## Gettier's Case II Is Bewitchment

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Gettier states:

I shall begin by noting two points. First, in that sense of "justified" in which S's being justified in believing P is a necessary condition of S's knowing that P, it is possible for a person to be justified in believing a proposition that is in fact false.

I would concur.

Secondly, for any proposition P, if S is justified in believing P, and P entails Q, and S deduces Q from P and accepts Q as a result of this deduction, then S is justified in believing Q.

This is not always true. To be as precise as ordinary language allows:S must first arrive at a belief before we can say that S is justified in forming/holding that belief. In Gettier Case II, the above formulation is utterly inadequate for S's arriving at belief that:((p v q) is true).

Keeping these two points in mind I shall now present two cases in which the conditions stated in (a) are true for some proposition, though it is at the same time false that the person in question knows that proposition.

This I outright deny.

Gettier's aims at a case that Smith forms/holds a Justified True Belief that:((p v q) is true) by virtue of going through the thought/belief process set out in the above formulation beginning with "Secondly..." Belief that:((p v q) is true) is the only value appropriate for Q in that formulation, for Q is (p v q) and believing Q is nothing less than belief that (p v q) is true. Hence, believing Q is belief that:((p v q) is true).

I will show that Gettier's formulation is inadequate regarding it's ability to take proper account of the thought/belief process required for S's belief that:((p v q) is true). S cannot arrive at that without another step that Gettier leaves out. To be clear, if the astute reader looks carefully at that formulation, s/he will note that only one deduction is purportedly necessary in order to satisfy the formulation. Namely, S's deducing Q from P.

I'm strongly asserting that it takes more than one deduction for S to arrive at belief that:((p v q) is true), and since that is the case, it only follows that Gettier's criterion is inadequate. That will be clearly shown.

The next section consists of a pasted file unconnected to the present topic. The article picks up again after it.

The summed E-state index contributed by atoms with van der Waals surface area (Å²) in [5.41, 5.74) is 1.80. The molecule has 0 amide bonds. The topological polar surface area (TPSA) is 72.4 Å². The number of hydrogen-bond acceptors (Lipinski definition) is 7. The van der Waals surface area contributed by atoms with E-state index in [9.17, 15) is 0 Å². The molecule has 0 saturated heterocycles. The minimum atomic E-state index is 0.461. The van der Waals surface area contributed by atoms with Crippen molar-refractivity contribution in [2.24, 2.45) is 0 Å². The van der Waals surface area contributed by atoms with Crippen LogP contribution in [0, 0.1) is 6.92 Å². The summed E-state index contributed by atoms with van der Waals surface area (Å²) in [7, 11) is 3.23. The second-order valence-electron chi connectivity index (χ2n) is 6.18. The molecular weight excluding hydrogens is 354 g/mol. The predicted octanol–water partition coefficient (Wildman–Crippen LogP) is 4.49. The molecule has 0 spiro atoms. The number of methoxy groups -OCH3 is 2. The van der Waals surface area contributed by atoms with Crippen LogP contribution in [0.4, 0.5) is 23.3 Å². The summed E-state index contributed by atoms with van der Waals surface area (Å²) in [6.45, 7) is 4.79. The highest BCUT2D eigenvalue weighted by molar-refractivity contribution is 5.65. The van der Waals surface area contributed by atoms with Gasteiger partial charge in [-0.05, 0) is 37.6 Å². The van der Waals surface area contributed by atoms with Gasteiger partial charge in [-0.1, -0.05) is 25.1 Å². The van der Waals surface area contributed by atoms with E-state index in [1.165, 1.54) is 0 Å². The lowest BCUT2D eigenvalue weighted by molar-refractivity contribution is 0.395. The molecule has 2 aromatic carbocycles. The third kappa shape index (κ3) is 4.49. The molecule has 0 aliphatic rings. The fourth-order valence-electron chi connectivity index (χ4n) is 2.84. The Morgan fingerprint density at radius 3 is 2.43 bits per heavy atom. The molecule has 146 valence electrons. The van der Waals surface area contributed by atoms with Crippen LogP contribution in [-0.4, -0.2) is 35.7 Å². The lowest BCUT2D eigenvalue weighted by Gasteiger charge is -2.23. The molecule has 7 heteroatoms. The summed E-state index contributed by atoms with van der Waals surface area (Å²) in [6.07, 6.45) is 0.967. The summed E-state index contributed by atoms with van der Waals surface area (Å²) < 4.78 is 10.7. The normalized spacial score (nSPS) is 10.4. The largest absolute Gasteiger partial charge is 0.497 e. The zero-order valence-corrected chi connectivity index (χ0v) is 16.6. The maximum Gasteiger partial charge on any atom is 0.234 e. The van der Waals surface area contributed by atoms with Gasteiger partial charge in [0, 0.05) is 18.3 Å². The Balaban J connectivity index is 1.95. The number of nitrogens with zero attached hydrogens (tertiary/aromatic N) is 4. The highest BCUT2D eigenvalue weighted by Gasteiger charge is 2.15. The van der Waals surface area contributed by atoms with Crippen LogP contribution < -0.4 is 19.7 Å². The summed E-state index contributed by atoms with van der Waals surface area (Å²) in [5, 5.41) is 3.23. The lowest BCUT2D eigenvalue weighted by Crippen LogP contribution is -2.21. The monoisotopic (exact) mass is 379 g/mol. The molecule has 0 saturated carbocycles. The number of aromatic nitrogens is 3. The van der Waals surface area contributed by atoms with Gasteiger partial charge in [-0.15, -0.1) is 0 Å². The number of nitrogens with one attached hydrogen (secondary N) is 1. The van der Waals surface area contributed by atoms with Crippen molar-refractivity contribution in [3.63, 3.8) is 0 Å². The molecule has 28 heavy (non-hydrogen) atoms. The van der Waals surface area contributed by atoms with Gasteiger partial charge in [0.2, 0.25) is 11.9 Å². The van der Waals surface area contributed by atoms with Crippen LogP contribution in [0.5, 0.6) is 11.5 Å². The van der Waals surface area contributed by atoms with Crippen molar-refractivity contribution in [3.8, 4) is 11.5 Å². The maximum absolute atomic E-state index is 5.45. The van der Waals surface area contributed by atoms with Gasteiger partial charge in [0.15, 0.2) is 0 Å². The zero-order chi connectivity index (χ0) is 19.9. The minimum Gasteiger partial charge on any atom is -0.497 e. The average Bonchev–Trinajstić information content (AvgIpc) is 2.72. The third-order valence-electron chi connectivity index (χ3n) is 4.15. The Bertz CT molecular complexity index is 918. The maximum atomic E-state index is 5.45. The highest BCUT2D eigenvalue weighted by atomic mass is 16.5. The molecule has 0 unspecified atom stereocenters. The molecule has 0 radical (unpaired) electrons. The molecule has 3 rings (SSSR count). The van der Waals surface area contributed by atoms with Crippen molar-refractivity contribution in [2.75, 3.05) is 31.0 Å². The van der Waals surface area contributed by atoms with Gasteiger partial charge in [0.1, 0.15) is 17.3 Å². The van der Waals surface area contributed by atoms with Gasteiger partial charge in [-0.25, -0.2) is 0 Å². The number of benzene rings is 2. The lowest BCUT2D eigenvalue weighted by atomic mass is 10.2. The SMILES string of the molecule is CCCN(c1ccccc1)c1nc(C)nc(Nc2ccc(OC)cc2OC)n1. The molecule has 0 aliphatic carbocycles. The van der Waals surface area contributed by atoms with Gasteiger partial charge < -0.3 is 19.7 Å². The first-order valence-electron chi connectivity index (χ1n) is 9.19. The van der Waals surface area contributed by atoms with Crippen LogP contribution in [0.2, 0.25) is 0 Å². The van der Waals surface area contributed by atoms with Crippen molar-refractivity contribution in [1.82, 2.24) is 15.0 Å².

To be clear, for any proposition P, if S is justified in believing P, and P entails Q, and S deduces Q from P and accepts Q as a result of this deduction then S is not necessarily justified in believing Q, for - in this case in particular - believing Q is nothing less than belief that:((p v q) is true) and S cannot arrive at that following Gettier's formulation. Belief that:((p v q) is true) requires yet another deduction that is left sorely unaccounted for in Gettier's formulation. It's been said heretofore, but it now bears repeating...

S must first arrive at a belief before we can say that S is justified in forming/holding that belief. In Gettier Case II, the above formulation is utterly inadequate for S's arriving at belief that:((p v q) is true). The following argument represents the process of thought/belief that is necessary prior to even being able to arrive at believing Q and is an exhaustive account thereof.

p1. ((p) is true)
p2. ((p v q) follows from (p))
p3. ((p v q) is true if either (p) or (q) is true)
C1. ((p v q) is true because (p))(from p1,p3)

Gettier wrote:

Let us suppose that Smith has strong evidence for the following proposition:

(f) Jones owns a Ford.

Smith's evidence might be that Jones has at all times in the past within Smith's memory owned a car, and always a Ford, and that Jones has just offered Smith a ride while driving a Ford. Let us imagine, now, that Smith has another friend, Brown, of whose whereabouts he is totally ignorant. Smith selects three placenames quite at random and constructs the following three propositions:

(g) Either Jones owns a Ford, or Brown is in Boston.
(h) Either Jones owns a Ford, or Brown is in Barcelona.